INTELLIGENCE IN WAR: KNOWLEDGE OF THE ENEMY FROM NAPOLEON TO AI-QAEDA By John Keegan, Alfred A. Knopf, $ 30
Most people have a romantic image of intelligence agents, thanks to Hollywood and novelists like Ian Fleming. This book by John Keegan, an eminent military historian, sets out to demolish this image replace it with a more sober picture.
Intelligence has never been decisive in a war, says Keegan. Often, intelligence inputs (even from premier ones like the MI 6 or CIA) are confusing and contradictory. It is the analysis of this raw data that is more important. Thrillers have a stock situation in which a spy risks his life to acquire and pass on information about enemy activities, thereby saving the world from disaster. Keegan claims that it is impossible for any one person to acquire top secret information and to hoodwink counter-intelligence agents a la James Bond.
For example, the controversial Cambridge spy ring, says Keegan, was inconsequential in reality. He also contends that Kim Philby had no access to secret information. He also blows the myth about how Richard Sorge eavesdropped on a conversation between the Japanese and German ambassadors in Tokyo, and tipped off Churchill who, in turn, warned Stalin about the impending Nazi attack. According to Keegan, neither did Sorge have such information nor could he contact Churchill.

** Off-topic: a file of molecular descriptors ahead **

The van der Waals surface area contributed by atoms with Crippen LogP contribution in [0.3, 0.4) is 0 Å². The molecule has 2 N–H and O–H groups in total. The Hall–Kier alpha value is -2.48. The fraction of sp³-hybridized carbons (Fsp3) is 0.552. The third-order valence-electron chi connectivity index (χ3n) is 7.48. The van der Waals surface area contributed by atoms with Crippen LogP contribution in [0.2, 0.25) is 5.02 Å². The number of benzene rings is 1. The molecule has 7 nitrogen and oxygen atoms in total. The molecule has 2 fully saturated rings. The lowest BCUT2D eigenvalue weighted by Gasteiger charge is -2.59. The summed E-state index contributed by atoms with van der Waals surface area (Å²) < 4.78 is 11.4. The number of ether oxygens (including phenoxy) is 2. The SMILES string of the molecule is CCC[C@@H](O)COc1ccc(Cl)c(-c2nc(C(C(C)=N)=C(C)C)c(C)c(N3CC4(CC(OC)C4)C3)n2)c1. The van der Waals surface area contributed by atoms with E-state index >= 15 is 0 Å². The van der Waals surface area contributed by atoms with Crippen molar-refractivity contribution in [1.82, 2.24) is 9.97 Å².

Rather, it is the scientists and engineers who are more useful in gathering intelligence. Take the Polish mathematicians who broke the coded messages from Enigma, the German encrypting device, and passed it on to the British when the Nazis overran Poland. This helped British intelligence to make the Ultra so that they could know what orders Hitler had sent his field commanders.
But, warns Keegan, knowing is not enough. In mid-1941, British intelligence knew how many German divisions were preparing to invade Crete. But the superior air power of the Luftwaffe and the professionalism of the German paratroopers led to the British defeat. The Allies too knew about the strength of the panzer divisions and their area of deployment in France. But, in the end, “blood and guts” was needed to fight the Nazis on the beaches of Normandy.
Modern security analysts are full of the “revolution” in intelligence-gathering, of how satellite and sensor technologies have changed the nature of war. But according to Keegan, human analysis is no less important — despite the best photo imagery equipment, analytical insight is needed to distinguish a cloud from an experimental nuclear explosion.
A recent study reveals that the CIA recruited scientists, sociologists and historians to collect and analyse data. Keegan avers that this is the case throughout history. The strategic and geographical information Herodotus compiled helped Alexander invade the Persian Empire.
For Keegan, spies are only flesh and blood. And neither rich nor famous. It is those who write spy thrillers who are that.